The offering memorandum or private placement memorandum (PPM) ideally should offer some type of protection to you and your company when navigating through the various SEC rules while raising private capital. The PPM lists the SEC disclaimers and rules, as well as the important risk factors. Risk factors should be detailed so that, in the case where investment is lost, an investor cannot say you did not want adequately warn them in the offering memorandum or private placement memorandum regarding the pitfalls of the business.
Giving an investor a private placement memorandum simply looks good and professional. It says a lot when you give an investor a PPM document. It shows you went though the sometimes painful but necessary steps involved in conducting a private placement.
Offering Memorandum Characteristics
What goes into an Offering Memorandum (PPM)?
The private placement memorandum, or offering memorandum, comprises many important components. Some of these characteristics have to do with SEC rules in relation to conducting a private placement offering, while others have to do with the company’s securities.
SEC Rules for Private Placements
The SEC has a myriad of rules when it comes to private placements and what a company must comply with while conducting a private placement offering. These rules come into effect when writing the private placement memorandum. For instance, if a company is seeking to raise $10 million, there is good chance that the company offering the private placement will need to limit the number of non-accredited investors to 35 or less (whether they are allowed to accept even one non-accredited investor also depends on many factors). A non-accredited investor in a private placement is simply defined as a person who does not have a certain amount of net worth or ‘sophistication’. Thus, an ‘accredited investor’ is one who has a certain net worth and ‘sophistication’ and can invest in private placements more easily.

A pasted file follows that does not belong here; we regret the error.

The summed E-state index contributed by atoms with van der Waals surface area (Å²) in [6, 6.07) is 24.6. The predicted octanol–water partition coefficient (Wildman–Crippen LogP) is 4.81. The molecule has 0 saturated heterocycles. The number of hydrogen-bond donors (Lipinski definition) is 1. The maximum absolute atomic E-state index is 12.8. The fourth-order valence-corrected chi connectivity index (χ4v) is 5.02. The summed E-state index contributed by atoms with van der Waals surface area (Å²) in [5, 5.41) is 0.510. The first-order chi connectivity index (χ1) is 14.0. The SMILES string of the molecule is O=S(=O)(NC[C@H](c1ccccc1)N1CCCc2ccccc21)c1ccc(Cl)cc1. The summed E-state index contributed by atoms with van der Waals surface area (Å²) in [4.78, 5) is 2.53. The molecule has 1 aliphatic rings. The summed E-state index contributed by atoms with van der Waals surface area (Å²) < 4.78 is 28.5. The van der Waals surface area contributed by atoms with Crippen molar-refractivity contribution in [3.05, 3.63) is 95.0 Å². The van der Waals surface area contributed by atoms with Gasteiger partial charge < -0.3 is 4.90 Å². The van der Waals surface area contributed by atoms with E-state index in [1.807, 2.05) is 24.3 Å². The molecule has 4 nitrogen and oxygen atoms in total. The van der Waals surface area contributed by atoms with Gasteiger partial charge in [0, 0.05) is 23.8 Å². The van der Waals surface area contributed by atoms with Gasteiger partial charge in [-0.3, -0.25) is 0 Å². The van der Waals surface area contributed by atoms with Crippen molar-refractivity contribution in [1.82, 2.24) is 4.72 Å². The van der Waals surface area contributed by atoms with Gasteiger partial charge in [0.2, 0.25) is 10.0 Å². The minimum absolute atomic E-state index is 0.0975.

A Company’s Private Placement Securities
In a private placement memorandum, a company details not only the SEC rules and regulations that is to be followed while conducting the private placement, but the company itself is to detail what it is actually offering for the investment. These SEC rules are numerous, but the most common forms of private placement offerings fall under Rule 504 of Regulation D, Rule 505 of Regulation D, or Rule 506 of Regulation D (click here to view more on Reg D 504, Reg D 505, and Reg D 506). Example: if I was investing $1 million into your company I would want to know what I am to receive in return for my private placement investment. I would want to know the type of stock I am getting in return for my investor; I want to know the terms of the private placement; the length of the private placement or the offering; how many shares or units are authorized to be issued (basically I would want to learn about dilution); and I would of course like to know when, once I give my private placement capital, I will receive my initial investment back with a profit.